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Stradling

Public Utilities

  • With a population of more than 300,000, the City of Riverside is ranked as the 12th largest city in California and the 6th largest city in Southern California. The City is the seat of the 2nd fastest growing county in the nation and leads the region known as the Inland Empire in virtually every measure of economic power.

  • Since its formation in 1950, Eastern Municipal Water District has matured from a small, primarily agricultural-serving agency, to one whose major demands come from domestic customers. EMWD's mission is to provide safe and reliable water and wastewater management services to our community in an economical, efficient and responsible manner, now and in the future.

  • Established in 1961, Irvine Ranch Water District provides drinking water, sewage collection and treatment, recycled water, and urban runoff treatment to Central Orange County, California. IRWD encompasses nearly 181 square miles extending from the Pacific coast to the foothills. The District serves the City of Irvine and portions of the Cities of Costa Mesa, Lake Forest, Newport Beach, Tustin, Santa Ana, Orange and unincorporated Orange County.

  • The Otay Water District is a water, recycled water, and sewer service provider. The State Legislature authorized the establishment of the Otay Water District in 1956 as a California Special District under the provisions of the Municipal Water District Act of 1911. The Otay Water District is a "revenue neutral" public agency where each end user pays only his or her fair share of the District's costs of acquiring, treating, transporting, or the operation and maintenance of the public water, recycled water, or sewer facilities.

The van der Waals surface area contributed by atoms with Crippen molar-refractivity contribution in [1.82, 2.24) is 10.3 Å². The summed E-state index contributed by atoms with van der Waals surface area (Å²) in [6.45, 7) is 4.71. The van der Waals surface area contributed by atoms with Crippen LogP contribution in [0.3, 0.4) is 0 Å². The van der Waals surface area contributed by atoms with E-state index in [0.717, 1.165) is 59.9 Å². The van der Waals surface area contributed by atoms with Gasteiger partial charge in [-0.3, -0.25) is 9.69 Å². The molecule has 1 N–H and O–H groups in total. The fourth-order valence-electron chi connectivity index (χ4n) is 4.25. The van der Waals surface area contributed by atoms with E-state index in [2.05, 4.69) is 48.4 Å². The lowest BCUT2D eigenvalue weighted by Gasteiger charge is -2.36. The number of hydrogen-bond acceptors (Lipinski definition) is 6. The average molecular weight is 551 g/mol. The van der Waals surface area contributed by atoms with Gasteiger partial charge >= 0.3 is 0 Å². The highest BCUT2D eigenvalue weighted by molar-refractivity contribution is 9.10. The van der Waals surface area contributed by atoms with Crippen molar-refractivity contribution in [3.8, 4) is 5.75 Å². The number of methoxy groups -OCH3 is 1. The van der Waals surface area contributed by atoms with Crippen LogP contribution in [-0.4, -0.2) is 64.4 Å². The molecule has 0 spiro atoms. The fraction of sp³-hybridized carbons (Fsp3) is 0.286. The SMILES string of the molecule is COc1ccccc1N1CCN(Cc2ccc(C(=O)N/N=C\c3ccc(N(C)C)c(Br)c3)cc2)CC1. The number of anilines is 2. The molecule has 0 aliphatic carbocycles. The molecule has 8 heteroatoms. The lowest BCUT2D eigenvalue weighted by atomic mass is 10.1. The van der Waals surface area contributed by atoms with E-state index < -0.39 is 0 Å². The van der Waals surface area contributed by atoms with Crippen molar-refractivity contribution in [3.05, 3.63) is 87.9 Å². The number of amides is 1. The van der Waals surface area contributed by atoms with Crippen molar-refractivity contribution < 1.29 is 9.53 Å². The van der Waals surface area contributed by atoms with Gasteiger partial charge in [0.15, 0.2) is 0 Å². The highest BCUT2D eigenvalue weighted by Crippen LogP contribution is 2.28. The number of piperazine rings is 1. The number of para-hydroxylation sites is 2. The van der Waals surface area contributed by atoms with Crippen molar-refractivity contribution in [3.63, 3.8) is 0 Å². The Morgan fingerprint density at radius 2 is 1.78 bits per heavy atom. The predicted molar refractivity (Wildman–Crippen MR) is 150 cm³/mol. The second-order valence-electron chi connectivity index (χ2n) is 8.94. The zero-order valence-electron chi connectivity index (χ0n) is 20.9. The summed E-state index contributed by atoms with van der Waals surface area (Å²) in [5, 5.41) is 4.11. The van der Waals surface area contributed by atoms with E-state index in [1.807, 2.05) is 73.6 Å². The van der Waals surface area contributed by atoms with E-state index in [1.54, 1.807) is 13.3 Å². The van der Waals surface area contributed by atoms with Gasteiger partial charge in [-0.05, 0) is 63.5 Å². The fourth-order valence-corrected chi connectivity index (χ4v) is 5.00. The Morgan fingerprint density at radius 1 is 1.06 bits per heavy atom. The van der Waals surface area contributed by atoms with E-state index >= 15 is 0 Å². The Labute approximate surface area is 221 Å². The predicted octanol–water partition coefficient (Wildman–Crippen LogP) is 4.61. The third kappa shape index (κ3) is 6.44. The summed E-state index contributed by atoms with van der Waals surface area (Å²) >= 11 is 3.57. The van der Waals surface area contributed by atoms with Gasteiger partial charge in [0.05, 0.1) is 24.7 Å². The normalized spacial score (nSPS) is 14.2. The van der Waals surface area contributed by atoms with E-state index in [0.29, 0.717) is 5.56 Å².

• The Palmdale Water District was formed under the provisions of Division 11 of the Water Code of the State of California to supply irrigation water to the approximately 4,500 acres of agricultural land within its boundaries. Under this Code, the District's primary functions were, and continue to be, to acquire, control, conserve, store, and distribute water for the beneficial use of inhabitants and water users within the District.

  • Rancho California Water District is a local, independent “Special District,” organized and operating pursuant to the California Water Code. Because a wide range of general and special acts exist in state law, water special districts are governed by a large number of distinct statutory authorizations, which allows the District to provide designated water services.

  • The Santa Clara Valley Water District manages an integrated water resources system that includes the supply of clean, safe water, flood protection and stewardship of streams on behalf of Santa Clara County’s 1.8 million residents. The district effectively manages 10 dams and surface water reservoirs, three water treatment plants, a state-of-the-art water quality laboratory, nearly 400 acres of groundwater recharge ponds and more than 275 miles of streams.

  • The State Public Works Board of California was created by the Legislature to oversee the fiscal matters associated with construction of projects for state agencies, and to select and acquire real property for state facilities and programs. The SPWB is also the issuer of lease-revenue bonds, which is a form of long term financing that is used to pay for capital projects.